Chan: Right.

Linn: Total 6,000 hectares to meet various needs in housing, economy, and various community facilities. And to meet that demand, we have identified potential sources, potential sources of land, giving 7,000 hectares. And with that in mind, we are now taking forward various planning of the different areas. And when those are ready, we roll out and start with the relevant works and move towards our goal of having enough land to meet the needs of the whole of Hong Kong all the way up to 2048.

Chan: Right. Secretary, I am sure the viewers are going to ask you, ‘Do we still need so much land?’ Especially there have been some changes in our population, recently. For many years, we haven't had a drastic number of people leaving Hong Kong, which we did in the last few years. Hopefully, some of them are coming back. There will be new people coming to Hong Kong. However, we have a low birth rate. And more importantly, there are a lot of uncertainties at the moment because of the geopolitics and everything. So, with that in mind, and also with the current economic downturn, will you need to adjust your goal and approach to land creation, and even housing construction?

Linn: I don't think so because when we do land development planning, we just do not look at population figures fluctuation over 1 or 2 years. We have to look at population forecast over a longer timeframe. Why? Because when we try to get the land ready, we start with planning, and then do the works, and have the land ready. That will take years. It won't happen in matter of months. So, we have to look at population forecasts down the road, and the figures will speak for themselves. Our Census and Statistics Department said last year our population is 7.5 million, 7.5 million people. But when you project all the way up to 2046, even in low-end scenario, high end scenario, or what we call the baseline scenario, all the figures are above 7.5 million people. So, we have to prepare for the larger population down the road. And as I have mentioned just now, population increase is just one thing. We also have to look at improvement to the livelihood of existing population, and also the redevelopment needs.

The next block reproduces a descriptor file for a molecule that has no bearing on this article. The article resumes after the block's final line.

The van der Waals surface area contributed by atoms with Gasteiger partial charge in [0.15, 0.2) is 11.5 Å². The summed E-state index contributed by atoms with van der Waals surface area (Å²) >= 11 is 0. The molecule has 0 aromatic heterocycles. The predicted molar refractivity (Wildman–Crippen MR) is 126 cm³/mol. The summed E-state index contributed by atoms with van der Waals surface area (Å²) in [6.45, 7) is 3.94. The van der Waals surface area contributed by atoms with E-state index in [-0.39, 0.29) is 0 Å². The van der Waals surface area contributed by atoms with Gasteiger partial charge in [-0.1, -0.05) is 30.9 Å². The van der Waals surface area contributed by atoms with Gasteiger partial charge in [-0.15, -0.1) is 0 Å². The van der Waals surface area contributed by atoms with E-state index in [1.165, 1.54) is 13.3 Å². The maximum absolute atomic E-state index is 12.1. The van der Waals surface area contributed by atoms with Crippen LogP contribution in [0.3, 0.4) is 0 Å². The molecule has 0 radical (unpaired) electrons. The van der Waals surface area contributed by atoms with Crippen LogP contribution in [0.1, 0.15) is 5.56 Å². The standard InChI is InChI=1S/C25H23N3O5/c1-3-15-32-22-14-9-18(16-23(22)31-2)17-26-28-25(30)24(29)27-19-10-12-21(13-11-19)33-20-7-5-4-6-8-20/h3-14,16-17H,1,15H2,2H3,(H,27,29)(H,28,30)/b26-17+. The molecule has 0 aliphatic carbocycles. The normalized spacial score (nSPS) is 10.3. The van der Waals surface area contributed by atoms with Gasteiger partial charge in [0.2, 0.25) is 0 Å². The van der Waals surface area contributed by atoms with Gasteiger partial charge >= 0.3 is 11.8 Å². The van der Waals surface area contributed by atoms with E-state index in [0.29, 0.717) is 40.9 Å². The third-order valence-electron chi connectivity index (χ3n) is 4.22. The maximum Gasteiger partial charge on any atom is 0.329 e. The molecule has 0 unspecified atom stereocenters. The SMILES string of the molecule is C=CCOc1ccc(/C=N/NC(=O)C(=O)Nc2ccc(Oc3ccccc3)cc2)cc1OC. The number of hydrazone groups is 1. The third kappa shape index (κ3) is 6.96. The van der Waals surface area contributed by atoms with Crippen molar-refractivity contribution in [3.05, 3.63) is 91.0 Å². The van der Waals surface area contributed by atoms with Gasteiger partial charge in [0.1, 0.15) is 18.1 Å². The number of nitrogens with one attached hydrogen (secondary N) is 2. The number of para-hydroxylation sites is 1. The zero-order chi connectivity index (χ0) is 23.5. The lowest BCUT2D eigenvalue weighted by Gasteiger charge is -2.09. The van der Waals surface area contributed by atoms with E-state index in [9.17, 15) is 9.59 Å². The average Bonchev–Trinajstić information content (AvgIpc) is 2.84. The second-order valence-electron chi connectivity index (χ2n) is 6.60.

Chan: Right, very fair comment you have made. However, in the past decade, where I had the privilege to be with the Town Planning Board for a little while, I realized that the land creation and all the processes take a lot longer than current government. With all that more efficient government and the goal to deliver land, do you think we are sort of delivering it too fast?